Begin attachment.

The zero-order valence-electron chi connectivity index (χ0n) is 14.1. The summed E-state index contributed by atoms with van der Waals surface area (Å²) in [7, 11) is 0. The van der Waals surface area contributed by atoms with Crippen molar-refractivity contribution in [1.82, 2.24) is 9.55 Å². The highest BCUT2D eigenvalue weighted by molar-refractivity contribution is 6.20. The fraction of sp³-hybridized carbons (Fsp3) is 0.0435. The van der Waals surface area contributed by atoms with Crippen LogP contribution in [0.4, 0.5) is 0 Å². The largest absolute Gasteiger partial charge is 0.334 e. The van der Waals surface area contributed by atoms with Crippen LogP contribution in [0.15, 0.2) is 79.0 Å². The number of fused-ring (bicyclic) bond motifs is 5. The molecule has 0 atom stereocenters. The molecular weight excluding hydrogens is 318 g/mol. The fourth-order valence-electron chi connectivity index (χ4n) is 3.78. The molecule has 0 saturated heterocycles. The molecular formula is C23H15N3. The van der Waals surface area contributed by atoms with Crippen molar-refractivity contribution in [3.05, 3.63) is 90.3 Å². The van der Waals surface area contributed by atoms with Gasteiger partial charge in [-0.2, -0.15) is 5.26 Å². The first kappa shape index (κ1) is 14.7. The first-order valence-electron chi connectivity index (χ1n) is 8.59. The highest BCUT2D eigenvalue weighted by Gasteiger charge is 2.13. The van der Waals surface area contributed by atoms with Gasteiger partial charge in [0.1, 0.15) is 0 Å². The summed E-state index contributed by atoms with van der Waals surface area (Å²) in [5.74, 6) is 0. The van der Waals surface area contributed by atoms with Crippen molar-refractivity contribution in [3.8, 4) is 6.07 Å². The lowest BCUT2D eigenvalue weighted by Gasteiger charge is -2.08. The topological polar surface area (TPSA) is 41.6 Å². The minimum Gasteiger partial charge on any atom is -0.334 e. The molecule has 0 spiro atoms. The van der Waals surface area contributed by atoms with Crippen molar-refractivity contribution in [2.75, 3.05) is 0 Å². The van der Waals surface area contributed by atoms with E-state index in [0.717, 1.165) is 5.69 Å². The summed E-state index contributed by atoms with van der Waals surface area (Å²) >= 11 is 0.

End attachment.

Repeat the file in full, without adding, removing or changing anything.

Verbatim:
The zero-order valence-electron chi connectivity index (χ0n) is 14.1. The summed E-state index contributed by atoms with van der Waals surface area (Å²) in [7, 11) is 0. The van der Waals surface area contributed by atoms with Crippen molar-refractivity contribution in [1.82, 2.24) is 9.55 Å². The highest BCUT2D eigenvalue weighted by molar-refractivity contribution is 6.20. The fraction of sp³-hybridized carbons (Fsp3) is 0.0435. The van der Waals surface area contributed by atoms with Crippen LogP contribution in [0.4, 0.5) is 0 Å². The largest absolute Gasteiger partial charge is 0.334 e. The van der Waals surface area contributed by atoms with Crippen LogP contribution in [0.15, 0.2) is 79.0 Å². The number of fused-ring (bicyclic) bond motifs is 5. The molecule has 0 atom stereocenters. The molecular weight excluding hydrogens is 318 g/mol. The fourth-order valence-electron chi connectivity index (χ4n) is 3.78. The molecule has 0 saturated heterocycles. The molecular formula is C23H15N3. The van der Waals surface area contributed by atoms with Crippen molar-refractivity contribution in [3.05, 3.63) is 90.3 Å². The van der Waals surface area contributed by atoms with Gasteiger partial charge in [-0.2, -0.15) is 5.26 Å². The first kappa shape index (κ1) is 14.7. The first-order valence-electron chi connectivity index (χ1n) is 8.59. The highest BCUT2D eigenvalue weighted by Gasteiger charge is 2.13. The van der Waals surface area contributed by atoms with Gasteiger partial charge in [0.1, 0.15) is 0 Å². The summed E-state index contributed by atoms with van der Waals surface area (Å²) in [5.74, 6) is 0. The van der Waals surface area contributed by atoms with Crippen molar-refractivity contribution in [3.8, 4) is 6.07 Å². The lowest BCUT2D eigenvalue weighted by Gasteiger charge is -2.08. The topological polar surface area (TPSA) is 41.6 Å². The minimum Gasteiger partial charge on any atom is -0.334 e. The molecule has 0 spiro atoms. The van der Waals surface area contributed by atoms with Crippen molar-refractivity contribution in [2.75, 3.05) is 0 Å². The van der Waals surface area contributed by atoms with E-state index in [0.717, 1.165) is 5.69 Å². The summed E-state index contributed by atoms with van der Waals surface area (Å²) >= 11 is 0.